Some would argue that, given the controversy surrounding the use of radiation in pancreatic cancer, efforts to add EGFR inhibition to radiation represent not a giant leap or even a small one, but a misstep. We would suggest that this is not the proper way to approach the issue. The theoretical benefits of radiosensitization and the clinical data published so far regarding radiation and EGFR inhibition in locally advanced pancreatic cancer offer sufficient promise to merit additional phase II investigation, at the least. In the pre-operative and adjuvant settings, more data and longer follow-up are needed to make an assessment. It is not clear which EGFR inhibitor should be combined with radiation. Cetuximab has the stronger clinical record as a radiosensitizer, and has approval specifically for this indication in head-and-neck cancer. Regarding the potential for controlling metastases, erlotinib has well-documented activity in advanced pancreatic cancer. A recent phase III randomized trial failed to show a statistically significant survival benefit to adding cetuximab to gemcitabine in advanced disease, although the absolute survival benefit (median survival of 6.4 versus 5.9 months) was similar to that seen in the NCIC trial with erlotinib [27]. In terms of tolerability, it is important to remember that even so called “targeted agents” can have significant systemic toxicity (particularly diarrhea), and that this is additive to the toxicity of “standard” chemotherapy and radiation. Maintenance or consolidation EGFR inhibition in conjunction with gemcitabine is an appealing concept, given the prevalence of metastatic disease, but unproven, and would also add to toxicity. The optimal radiation dose and volumes for locally advanced disease (tumor alone versus tumor and draining lymph nodes) remain additional unknown quantities. Finally, Lawrence et al. have published preclinical data suggesting that the sequencing of chemotherapy, EGFR inhibition and radiation may be clinically significant [28]. Given the number of factors in play, further phase I and II studies should be performed, and indeed a number are underway. Data from these studies should be studied carefully before moving into a cooperative group setting.

Efforts to define molecular markers that can select a cohort of pancreatic patients who will benefit from EGFR inhibition are ongoing. In the NCIC study, the intensity of immunohistochemical staining for EGFR did not predict response to erlotinib [10]. There is evidence to suggest that mutations in EGFR and increased EGFR gene copy number are related to tumor response to EGFR inhibition in certain tumor types. EGFR mutations appear to be rare in pancreatic cancer, and although increased EGFR copy number is relatively common finding, the implication of this finding with regard to EGFR inhibitor therapy has not yet been elucidated [29]. Researchers continue to evaluate other components of the EGFR signaling pathway, such as activated EFGR, in the search for a marker that will predict the response of pancreatic tumors to EGFR inhibition [30]. There is strong data to indicate that mutation of the K-ras gene, a downstream signaling intermediary of the EGFR family, predicts for a lack of response to cetuximab in colorectal cancer [31]. Likewise, non-small cell lung cancer patients with mutated K-ras do not respond to EGFR inhibition by TKIs [32]. A subset analysis of available samples from the NCIC trial showed that 76% had mutated K-ras, and there was a nonsignificant trend towards response to erlotinib in patients with wild-type K-ras [33]. While up to 90% of pancreatic tumors have K-ras mutations [34], the high response rates seen in Table 1 suggest that the biology of pancreatic cancer may be different with regard to the interaction of K-ras and EGFR. Alternatively, the mechanisms through which the combination of radiation, chemotherapy and EGFR inhibitors attack tumors may be different from those involved when chemotherapy and EGFR inhibitors are combined. Only 181 of the 569 patients enrolled on the NCIC trial had adequate tissue for retrospective molecular analysis [33]. Future studies should make every effort to incorporate prospective tissue banking and consider repeat biopsies to evaluate molecular responses during treatment to improve our understanding of the biology of EFGR inhibition in the setting of chemoradiation. Ultimately, improved patient selection through the use of biomarkers could greatly increase the chances for success of future phase III efforts.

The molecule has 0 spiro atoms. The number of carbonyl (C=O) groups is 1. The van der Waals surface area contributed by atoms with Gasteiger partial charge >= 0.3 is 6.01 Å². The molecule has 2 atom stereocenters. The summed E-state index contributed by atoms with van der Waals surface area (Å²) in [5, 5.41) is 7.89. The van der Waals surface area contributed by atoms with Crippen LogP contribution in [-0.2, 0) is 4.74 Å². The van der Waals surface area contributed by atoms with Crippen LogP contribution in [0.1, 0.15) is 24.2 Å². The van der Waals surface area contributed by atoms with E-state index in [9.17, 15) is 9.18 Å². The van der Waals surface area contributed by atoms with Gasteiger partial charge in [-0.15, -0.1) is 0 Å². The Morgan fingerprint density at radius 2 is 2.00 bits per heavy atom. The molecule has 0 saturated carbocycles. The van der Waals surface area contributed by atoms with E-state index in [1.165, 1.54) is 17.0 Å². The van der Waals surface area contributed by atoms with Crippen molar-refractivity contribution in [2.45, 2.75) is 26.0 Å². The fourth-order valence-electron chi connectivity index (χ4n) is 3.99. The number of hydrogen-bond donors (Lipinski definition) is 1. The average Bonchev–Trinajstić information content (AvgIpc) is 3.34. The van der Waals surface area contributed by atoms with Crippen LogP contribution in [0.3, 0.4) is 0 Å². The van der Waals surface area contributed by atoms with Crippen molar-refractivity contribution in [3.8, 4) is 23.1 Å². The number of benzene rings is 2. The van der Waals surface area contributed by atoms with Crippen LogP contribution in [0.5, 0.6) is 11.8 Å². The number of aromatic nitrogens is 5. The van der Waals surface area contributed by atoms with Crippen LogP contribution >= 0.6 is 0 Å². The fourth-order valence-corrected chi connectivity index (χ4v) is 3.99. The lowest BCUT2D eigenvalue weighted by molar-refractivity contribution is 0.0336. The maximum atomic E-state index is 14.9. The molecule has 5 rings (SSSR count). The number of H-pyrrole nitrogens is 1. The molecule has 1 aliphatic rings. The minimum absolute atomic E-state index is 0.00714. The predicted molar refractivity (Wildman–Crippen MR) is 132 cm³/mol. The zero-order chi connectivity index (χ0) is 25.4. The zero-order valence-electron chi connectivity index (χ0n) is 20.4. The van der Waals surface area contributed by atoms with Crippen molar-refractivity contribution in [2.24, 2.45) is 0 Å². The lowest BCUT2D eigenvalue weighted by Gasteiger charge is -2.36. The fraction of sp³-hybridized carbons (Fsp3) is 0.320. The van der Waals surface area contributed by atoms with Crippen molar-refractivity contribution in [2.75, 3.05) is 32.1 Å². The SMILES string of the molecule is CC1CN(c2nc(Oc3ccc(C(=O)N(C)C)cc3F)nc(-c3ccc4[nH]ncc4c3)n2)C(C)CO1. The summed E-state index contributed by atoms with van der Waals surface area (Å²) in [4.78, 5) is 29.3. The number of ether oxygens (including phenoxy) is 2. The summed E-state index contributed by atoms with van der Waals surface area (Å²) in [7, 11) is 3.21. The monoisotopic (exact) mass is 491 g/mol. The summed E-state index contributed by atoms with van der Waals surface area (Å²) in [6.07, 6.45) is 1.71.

The combination of EGFR inhibition with concurrent chemoradiation in locally advanced pancreatic cancer has shown promising tumor response rates in the range of 30-40% with acceptable toxicity and median survival times in excess of 14 months. Further prospective studies are needed to determine the optimal combination and schedule of EGFR inhibitor, chemotherapy, and radiation and to validate molecular markers that can identify a set of patients who are most likely to respond.

Conflict of interest

The authors have no potential conflicts of interest